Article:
I'm trying to use a low power wifi connection to move about 20MB/sec of data between a instrument mounted on a rotating steel barrel about 20 inches in diameter and a stationary wifi unit. A low power solution would be nice but not critical. I'm looking to either buy a TP-Link - Archer AX20 AX1800 Dual-Band Wi-Fi 6 Router (https://www.bestbuy.com/site/tp-link-archer-ax20-ax1800-dual-band-wi-fi-6-router-black/6442841.p?skuId=6442841) on the stationary side with the 4 antenna spaced equally arounds the drum (the equipment is enclosed in a steel box) and a ESP32 or similar on the rotating part. It occurred to me that it may be better to have one receiver input and a 4 way splitter. Any advice would be appreciated.

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    $\begingroup$ Honestly, it sounds like just about anything would work fine. Have you tried something and run into problems with it, or are you asking before building? $\endgroup$ Commented Mar 31, 2023 at 21:01
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    $\begingroup$ "low power wifi connection" and "about 20MB/sec" are not compatible, it won't be an ESP32! For that data rate you need a 400 Mbps PHY which means WiFi-5 or 6. Maybe a Mikrotik board with GbE and 2x2 MIMO. Antenna problems are the least of your worries, to test this just tape your phone to the rotating machine, turn it slowly and use an app like WiFiMan to plot signal strength, its probably fine all the way around. $\endgroup$
    – tomnexus
    Commented Apr 1, 2023 at 19:38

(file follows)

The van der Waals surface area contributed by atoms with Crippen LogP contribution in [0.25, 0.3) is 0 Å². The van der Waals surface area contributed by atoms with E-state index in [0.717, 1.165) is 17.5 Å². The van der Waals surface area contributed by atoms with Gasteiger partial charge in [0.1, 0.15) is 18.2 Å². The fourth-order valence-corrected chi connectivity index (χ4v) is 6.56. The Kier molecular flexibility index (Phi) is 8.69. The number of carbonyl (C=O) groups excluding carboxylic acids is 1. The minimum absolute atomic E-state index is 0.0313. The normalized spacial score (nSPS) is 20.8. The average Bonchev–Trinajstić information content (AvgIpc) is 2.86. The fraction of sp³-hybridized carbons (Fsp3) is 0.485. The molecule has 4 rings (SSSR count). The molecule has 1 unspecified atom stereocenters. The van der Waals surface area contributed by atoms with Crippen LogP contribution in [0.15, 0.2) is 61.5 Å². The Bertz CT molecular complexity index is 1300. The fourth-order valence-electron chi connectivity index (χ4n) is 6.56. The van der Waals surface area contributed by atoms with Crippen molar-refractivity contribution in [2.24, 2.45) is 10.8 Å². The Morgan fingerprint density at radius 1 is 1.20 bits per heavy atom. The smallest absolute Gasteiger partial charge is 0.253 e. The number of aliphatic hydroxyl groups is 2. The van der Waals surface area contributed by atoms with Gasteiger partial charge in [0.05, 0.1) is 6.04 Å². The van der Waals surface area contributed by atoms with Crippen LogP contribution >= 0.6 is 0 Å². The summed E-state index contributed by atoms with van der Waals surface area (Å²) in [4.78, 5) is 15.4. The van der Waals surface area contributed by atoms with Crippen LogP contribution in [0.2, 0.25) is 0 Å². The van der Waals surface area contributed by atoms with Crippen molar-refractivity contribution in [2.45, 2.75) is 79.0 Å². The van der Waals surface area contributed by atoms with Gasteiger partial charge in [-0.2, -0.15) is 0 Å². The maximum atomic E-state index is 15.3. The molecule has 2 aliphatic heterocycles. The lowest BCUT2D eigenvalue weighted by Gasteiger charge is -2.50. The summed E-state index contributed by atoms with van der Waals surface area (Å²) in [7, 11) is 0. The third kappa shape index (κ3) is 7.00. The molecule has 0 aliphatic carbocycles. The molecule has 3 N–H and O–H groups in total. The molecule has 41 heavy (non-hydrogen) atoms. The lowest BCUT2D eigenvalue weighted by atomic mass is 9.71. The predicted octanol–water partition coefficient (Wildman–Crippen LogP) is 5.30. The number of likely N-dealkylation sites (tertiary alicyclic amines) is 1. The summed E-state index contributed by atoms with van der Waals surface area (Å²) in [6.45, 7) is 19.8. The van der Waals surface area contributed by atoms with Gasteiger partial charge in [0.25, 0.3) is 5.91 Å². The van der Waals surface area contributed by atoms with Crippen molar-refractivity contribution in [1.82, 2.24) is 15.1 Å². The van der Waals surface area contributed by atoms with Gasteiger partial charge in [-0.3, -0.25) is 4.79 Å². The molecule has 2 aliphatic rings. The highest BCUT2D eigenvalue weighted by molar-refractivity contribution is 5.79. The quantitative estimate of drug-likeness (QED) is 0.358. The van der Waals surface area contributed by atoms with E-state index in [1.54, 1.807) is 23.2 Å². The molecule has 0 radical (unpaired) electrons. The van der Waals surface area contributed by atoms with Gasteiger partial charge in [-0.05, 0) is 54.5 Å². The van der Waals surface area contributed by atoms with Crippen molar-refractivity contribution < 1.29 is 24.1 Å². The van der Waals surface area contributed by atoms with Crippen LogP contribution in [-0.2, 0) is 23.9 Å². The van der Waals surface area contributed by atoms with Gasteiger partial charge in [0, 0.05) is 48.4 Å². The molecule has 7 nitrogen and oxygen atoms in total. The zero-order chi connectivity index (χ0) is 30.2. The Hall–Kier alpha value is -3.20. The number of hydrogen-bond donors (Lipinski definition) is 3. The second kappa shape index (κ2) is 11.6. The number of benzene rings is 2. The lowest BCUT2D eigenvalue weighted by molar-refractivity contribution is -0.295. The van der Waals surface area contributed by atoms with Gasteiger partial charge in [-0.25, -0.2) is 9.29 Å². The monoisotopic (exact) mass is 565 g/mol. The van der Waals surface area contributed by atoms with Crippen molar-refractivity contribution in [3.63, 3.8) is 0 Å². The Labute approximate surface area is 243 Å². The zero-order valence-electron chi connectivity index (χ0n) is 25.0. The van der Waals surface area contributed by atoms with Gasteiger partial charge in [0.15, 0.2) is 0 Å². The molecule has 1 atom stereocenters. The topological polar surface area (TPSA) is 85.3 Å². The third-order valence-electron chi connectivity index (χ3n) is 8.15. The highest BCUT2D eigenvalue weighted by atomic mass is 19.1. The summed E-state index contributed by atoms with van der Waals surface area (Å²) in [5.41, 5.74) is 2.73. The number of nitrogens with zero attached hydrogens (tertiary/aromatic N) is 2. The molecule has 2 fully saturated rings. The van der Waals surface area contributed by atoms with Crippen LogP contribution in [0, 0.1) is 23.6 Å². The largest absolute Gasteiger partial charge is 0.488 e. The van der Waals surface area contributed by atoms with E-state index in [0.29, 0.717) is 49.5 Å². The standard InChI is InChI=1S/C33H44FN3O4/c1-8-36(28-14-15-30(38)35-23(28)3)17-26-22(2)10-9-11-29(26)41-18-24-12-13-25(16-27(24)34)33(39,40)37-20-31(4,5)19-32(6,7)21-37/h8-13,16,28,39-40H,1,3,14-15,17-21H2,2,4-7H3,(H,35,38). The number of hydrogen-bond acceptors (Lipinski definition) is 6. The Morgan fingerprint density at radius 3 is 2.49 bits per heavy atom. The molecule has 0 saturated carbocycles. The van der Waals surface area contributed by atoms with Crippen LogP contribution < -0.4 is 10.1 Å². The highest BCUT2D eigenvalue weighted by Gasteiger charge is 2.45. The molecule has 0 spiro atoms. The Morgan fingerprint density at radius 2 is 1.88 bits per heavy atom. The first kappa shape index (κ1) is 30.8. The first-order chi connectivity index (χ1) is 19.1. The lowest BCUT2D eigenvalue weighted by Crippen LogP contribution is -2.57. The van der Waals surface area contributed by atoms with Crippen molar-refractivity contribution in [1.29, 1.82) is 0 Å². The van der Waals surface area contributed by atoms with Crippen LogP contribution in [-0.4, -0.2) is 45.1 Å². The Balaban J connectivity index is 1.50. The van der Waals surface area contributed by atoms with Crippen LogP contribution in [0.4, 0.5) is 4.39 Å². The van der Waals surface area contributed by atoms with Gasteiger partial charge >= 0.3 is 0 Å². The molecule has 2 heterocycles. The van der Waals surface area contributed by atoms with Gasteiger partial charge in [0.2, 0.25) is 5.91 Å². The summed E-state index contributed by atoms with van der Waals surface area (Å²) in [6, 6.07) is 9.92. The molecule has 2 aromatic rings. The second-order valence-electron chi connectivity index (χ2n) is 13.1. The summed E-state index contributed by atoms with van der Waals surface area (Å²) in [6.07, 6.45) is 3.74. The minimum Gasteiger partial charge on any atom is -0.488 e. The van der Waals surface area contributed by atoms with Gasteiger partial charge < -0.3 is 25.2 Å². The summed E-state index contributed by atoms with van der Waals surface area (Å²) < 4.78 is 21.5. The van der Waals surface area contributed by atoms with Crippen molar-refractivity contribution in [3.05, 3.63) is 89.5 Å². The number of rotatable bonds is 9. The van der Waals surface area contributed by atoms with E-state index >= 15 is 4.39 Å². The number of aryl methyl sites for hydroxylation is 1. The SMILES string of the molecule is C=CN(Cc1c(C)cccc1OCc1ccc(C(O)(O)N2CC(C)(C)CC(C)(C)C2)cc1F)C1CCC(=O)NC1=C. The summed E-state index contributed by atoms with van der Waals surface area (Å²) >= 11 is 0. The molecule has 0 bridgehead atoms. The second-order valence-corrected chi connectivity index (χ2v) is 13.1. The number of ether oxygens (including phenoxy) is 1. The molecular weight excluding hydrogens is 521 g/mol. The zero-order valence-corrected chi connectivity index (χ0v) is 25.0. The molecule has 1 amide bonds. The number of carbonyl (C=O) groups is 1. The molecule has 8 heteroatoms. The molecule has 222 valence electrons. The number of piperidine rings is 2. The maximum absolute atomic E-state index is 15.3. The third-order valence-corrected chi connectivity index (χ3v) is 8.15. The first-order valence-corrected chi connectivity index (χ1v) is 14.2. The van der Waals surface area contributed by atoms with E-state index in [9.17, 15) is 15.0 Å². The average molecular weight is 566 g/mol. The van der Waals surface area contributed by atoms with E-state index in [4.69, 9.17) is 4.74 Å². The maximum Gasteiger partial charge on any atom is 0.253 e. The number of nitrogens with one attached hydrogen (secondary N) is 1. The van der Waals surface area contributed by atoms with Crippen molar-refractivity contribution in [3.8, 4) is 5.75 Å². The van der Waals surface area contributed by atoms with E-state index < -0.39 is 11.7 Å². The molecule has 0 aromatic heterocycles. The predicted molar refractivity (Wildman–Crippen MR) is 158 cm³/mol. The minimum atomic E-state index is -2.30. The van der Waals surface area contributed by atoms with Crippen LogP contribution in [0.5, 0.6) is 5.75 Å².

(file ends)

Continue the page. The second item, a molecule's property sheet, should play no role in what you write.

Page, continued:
• $\begingroup$ @tomnexus Perhaps they mean only 20Mbps, iiuc that should be more easily doable? $\endgroup$ Commented Apr 1, 2023 at 22:45
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    $\begingroup$ Note that the signal strength being good enough at every point during a slow rotation doesn't mean communication can work at high rotational speed, @tomnexus. After all, the channel that your WiFi device needs to equalize changes during a rotation - and considering the mechanical size of 50 cm, probably quite substantially. Wifi isn't optimized for dealing with Doppler nor with other kinds of rapidly changing channels, such as this strongly cyclostationary channel. Whether or not wifi is at all feasible for this hence depends on the rotational speed. $\endgroup$ Commented Apr 3, 2023 at 14:34
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    $\begingroup$ Thank you all, I'm trying to anticipate problems. I'll be building this in the next couple of weeks and will report back what worked. $\endgroup$ Commented Apr 3, 2023 at 19:56

1 Answer 1


You definitely don't want to feed all 4 antennas to a single receiver input, since WiFi 6 is MIMO - Multiple Input Multiple Output. Each antenna actually carries a different signal so that the over all transmission is multiplexed in both code and space.

You are probably fine leaving the router just the way it is. At 5 GHz the signal is almost completely spread by multipath so that there is already little correlation from one antenna port to another. If you were to disconnect the antennas from the router and cable them to some other location, most likely all that you would be doing would be adding attenuation loss to the antenna-router path and lowering your available bit rate even further.


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